handy and maneuverable in close quarters. The problem with handguns is that they are hard to shoot accurately at distances of over 20 yards or so. This is due to the short distance between the front and rear sights, called the “sight radius.” The farther apart your sights, the more finely you can attune your aiming point, and pistols are just too short for most people to shoot accurately even to the end of the driveway.

If you said “an AR-15,” congratulations. It’s a great answer.  The .223/5.56 cartridge actually stops quicker in wall materials than most handgun rounds, so an AR-15 is a really good choice if you are worried about missing and potentially harming a neighbor or family member in a confrontation with bad guys inside your home. Outside, at distance even, most ARs are capable of great accuracy, and the ergonomics of the gun make it a proven performer. You can also trick your AR-15 out with lights, lasers, optics, even thermal imaging if you want to, and it is probably the best battle-tested option you can buy.

The problem with ARs is that in close quarters, indoors, at night, the muzzle flash and sonic concussion are intense. Your wife may shoot the AR really comfortably during the day outside with hearing protection, but in a genuine firefight both you and the wife will most likely find that the muzzle flash temporarily blinds you and that the crack from the shot is deafening, and certainly not what you prepared yourself for with all that trigger time.

The front of the mag well is molded for a forward grip.

The front of the mag well is molded for a forward grip.

Shotguns, according to VP Joe, are great advice, but unless there are no small potential shooters involved, and unless you are prepared for a hefty recoil, hefty muzzle rise and hefty boom, shotguns aren’t a great choice. What makes the shotgun so desirable is that people have been convinced that the pellets “scatter.” It is, after all, called a scattergun. But that works mostly for only very small pellets, BB-sized shot or smaller. And while I have seen some internet “experts” expound the use of birdshot for home defense, knowing that I may only get off one shot before potential return fire from an attacker, I’d rather have something that can shoot through a Lazy Boy at 10 feet, and birdshot cannot. Most experienced SWAT guys and will tell you that nothing short of 00 buckshot is acceptable to truly end a gunfight, but if you have seen any of our combat shotgun articles, buckshot doesn’t scatter into bigger than a 4″ hole until you get out well past bedroom distances. So much for the scattergun theory. Shotguns with buckshot are great weapons for the right shooter, but they are not an across the board good choice for home defense.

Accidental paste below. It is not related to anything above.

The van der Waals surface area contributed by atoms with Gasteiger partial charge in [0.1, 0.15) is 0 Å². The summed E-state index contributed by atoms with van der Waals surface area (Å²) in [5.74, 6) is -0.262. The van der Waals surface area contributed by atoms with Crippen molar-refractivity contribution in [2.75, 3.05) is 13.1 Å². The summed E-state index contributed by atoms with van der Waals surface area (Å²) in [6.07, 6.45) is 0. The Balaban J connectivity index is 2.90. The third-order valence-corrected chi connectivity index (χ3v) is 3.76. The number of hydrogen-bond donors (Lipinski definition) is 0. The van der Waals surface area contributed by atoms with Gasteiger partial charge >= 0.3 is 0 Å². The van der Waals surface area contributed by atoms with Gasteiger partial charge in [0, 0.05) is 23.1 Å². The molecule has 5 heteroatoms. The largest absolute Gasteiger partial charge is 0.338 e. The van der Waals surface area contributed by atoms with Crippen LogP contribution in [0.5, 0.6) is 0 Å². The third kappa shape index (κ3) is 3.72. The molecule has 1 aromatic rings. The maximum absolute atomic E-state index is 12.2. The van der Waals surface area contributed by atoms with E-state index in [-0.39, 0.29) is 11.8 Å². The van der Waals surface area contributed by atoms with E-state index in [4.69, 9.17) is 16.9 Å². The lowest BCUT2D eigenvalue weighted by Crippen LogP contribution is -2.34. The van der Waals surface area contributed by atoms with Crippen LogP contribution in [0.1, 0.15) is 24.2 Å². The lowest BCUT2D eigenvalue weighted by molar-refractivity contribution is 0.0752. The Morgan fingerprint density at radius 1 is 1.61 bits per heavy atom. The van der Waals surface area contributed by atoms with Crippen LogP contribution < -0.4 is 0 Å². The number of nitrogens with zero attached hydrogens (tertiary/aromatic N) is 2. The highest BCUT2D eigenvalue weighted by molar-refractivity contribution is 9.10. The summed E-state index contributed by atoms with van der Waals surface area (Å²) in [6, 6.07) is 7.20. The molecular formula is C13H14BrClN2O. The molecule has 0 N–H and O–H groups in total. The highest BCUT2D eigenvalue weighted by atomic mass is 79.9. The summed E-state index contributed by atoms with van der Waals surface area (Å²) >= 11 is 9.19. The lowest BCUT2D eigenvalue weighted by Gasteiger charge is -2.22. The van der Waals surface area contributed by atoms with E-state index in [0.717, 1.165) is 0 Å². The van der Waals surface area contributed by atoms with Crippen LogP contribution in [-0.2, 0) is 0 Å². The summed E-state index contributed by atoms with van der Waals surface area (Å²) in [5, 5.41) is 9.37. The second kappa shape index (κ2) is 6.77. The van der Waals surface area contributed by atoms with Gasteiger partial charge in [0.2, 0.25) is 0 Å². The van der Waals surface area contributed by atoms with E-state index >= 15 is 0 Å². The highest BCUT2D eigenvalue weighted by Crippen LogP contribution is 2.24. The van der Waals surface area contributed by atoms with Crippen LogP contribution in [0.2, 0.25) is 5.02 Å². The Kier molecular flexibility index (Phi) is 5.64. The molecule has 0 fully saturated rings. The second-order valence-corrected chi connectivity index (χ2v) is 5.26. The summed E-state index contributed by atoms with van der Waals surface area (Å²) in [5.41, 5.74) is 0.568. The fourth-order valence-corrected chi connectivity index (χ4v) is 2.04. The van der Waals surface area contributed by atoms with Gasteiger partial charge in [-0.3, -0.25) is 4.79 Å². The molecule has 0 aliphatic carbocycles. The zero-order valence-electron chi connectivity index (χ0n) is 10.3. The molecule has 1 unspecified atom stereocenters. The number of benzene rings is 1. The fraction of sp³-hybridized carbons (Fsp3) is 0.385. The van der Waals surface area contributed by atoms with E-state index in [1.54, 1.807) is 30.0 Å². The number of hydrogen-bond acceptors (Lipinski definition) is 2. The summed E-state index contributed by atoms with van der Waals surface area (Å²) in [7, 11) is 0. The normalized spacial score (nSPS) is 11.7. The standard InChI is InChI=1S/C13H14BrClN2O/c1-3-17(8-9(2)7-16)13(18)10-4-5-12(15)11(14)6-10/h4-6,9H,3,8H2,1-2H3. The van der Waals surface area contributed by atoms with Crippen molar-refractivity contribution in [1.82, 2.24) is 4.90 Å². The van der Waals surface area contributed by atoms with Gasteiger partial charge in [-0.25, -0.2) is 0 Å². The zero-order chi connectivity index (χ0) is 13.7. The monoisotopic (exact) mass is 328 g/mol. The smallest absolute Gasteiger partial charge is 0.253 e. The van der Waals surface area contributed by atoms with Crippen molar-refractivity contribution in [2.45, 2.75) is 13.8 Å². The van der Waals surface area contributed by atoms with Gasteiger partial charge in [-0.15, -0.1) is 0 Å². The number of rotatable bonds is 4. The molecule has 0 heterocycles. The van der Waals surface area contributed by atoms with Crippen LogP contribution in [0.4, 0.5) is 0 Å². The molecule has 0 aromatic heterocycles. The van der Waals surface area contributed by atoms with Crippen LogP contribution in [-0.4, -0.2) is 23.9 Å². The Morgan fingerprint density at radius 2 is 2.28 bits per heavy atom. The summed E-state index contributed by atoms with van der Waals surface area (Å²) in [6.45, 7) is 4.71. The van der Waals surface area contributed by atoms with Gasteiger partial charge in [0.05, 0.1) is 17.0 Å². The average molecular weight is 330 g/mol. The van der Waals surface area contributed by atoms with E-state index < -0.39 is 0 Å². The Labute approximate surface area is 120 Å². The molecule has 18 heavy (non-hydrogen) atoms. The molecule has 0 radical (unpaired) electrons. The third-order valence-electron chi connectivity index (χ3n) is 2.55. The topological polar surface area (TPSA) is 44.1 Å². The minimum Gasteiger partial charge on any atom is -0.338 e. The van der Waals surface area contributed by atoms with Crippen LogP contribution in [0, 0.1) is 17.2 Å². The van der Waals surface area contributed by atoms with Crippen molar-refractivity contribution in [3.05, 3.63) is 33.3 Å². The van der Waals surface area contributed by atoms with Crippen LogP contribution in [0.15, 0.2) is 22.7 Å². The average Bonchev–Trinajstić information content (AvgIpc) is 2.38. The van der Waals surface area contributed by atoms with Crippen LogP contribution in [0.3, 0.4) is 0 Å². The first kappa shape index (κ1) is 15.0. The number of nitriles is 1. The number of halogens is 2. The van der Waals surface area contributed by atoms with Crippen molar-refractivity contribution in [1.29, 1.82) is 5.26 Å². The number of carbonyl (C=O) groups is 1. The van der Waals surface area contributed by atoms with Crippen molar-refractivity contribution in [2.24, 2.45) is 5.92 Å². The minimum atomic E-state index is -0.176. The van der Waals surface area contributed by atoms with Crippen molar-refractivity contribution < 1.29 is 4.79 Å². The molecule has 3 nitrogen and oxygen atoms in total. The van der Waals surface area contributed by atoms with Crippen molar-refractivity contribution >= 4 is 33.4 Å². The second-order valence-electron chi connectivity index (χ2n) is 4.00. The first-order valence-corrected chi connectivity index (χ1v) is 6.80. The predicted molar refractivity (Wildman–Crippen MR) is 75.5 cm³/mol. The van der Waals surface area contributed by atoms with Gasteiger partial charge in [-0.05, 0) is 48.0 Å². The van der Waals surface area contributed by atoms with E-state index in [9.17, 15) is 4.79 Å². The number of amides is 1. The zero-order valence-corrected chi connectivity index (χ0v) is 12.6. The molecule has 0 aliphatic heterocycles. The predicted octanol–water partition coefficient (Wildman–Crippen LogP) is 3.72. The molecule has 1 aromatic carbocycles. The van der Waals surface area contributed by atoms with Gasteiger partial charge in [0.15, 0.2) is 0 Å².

That leaves, surprisingly, the pistol caliber carbine. If you ask any experienced SWAT cop, they will invariably tell you that they favor the MP5, in 9mm, because anything more is overkill and just adds muzzle flash and rise that they would rather not have to deal with. But remember, SWAT cops have a specific task of short-distance room clearing. Generally a guy that is assigned to enter and clear a building is going to have snipers outside to take the long shot if needed. He also will have a doorbuster, and guy standing right next to him with a 12-gauge to bang through whatever obstacles get in the way. You won’t have any of that, and long shots, as well as busting through stuff, are where pistol calibers fail miserably. Even the lightest .223/5.56 bullet will have three times more energy at 100 yards than any pistol caliber pushes at the muzzle.  Up close, you generally don’t need the extra energy. Downrange you sometimes do.